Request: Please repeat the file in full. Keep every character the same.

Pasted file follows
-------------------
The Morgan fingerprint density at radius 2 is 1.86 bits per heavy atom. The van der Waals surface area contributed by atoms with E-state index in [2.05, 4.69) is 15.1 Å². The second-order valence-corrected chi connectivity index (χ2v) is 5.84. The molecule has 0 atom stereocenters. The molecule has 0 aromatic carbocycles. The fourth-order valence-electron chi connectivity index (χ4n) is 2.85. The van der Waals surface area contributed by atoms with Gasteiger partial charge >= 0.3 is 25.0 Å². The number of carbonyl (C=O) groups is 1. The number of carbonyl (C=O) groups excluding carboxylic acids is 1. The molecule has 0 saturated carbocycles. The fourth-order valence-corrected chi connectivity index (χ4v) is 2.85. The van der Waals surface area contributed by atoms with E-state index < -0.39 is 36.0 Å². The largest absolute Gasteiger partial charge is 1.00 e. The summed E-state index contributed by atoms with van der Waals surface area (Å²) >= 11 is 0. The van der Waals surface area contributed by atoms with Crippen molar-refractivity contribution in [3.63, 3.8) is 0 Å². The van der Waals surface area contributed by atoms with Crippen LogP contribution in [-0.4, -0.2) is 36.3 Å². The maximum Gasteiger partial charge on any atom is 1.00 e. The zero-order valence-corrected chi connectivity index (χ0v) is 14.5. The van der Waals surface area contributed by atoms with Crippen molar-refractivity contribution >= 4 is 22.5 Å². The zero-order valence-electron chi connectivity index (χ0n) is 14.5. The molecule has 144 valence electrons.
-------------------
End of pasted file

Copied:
The Morgan fingerprint density at radius 2 is 1.86 bits per heavy atom. The van der Waals surface area contributed by atoms with E-state index in [2.05, 4.69) is 15.1 Å². The second-order valence-corrected chi connectivity index (χ2v) is 5.84. The molecule has 0 atom stereocenters. The molecule has 0 aromatic carbocycles. The fourth-order valence-electron chi connectivity index (χ4n) is 2.85. The van der Waals surface area contributed by atoms with Gasteiger partial charge >= 0.3 is 25.0 Å². The number of carbonyl (C=O) groups is 1. The number of carbonyl (C=O) groups excluding carboxylic acids is 1. The molecule has 0 saturated carbocycles. The fourth-order valence-corrected chi connectivity index (χ4v) is 2.85. The van der Waals surface area contributed by atoms with E-state index < -0.39 is 36.0 Å². The largest absolute Gasteiger partial charge is 1.00 e. The summed E-state index contributed by atoms with van der Waals surface area (Å²) >= 11 is 0. The van der Waals surface area contributed by atoms with Crippen molar-refractivity contribution in [3.63, 3.8) is 0 Å². The van der Waals surface area contributed by atoms with Crippen LogP contribution in [-0.4, -0.2) is 36.3 Å². The maximum Gasteiger partial charge on any atom is 1.00 e. The zero-order valence-corrected chi connectivity index (χ0v) is 14.5. The van der Waals surface area contributed by atoms with Crippen molar-refractivity contribution >= 4 is 22.5 Å². The zero-order valence-electron chi connectivity index (χ0n) is 14.5. The molecule has 144 valence electrons.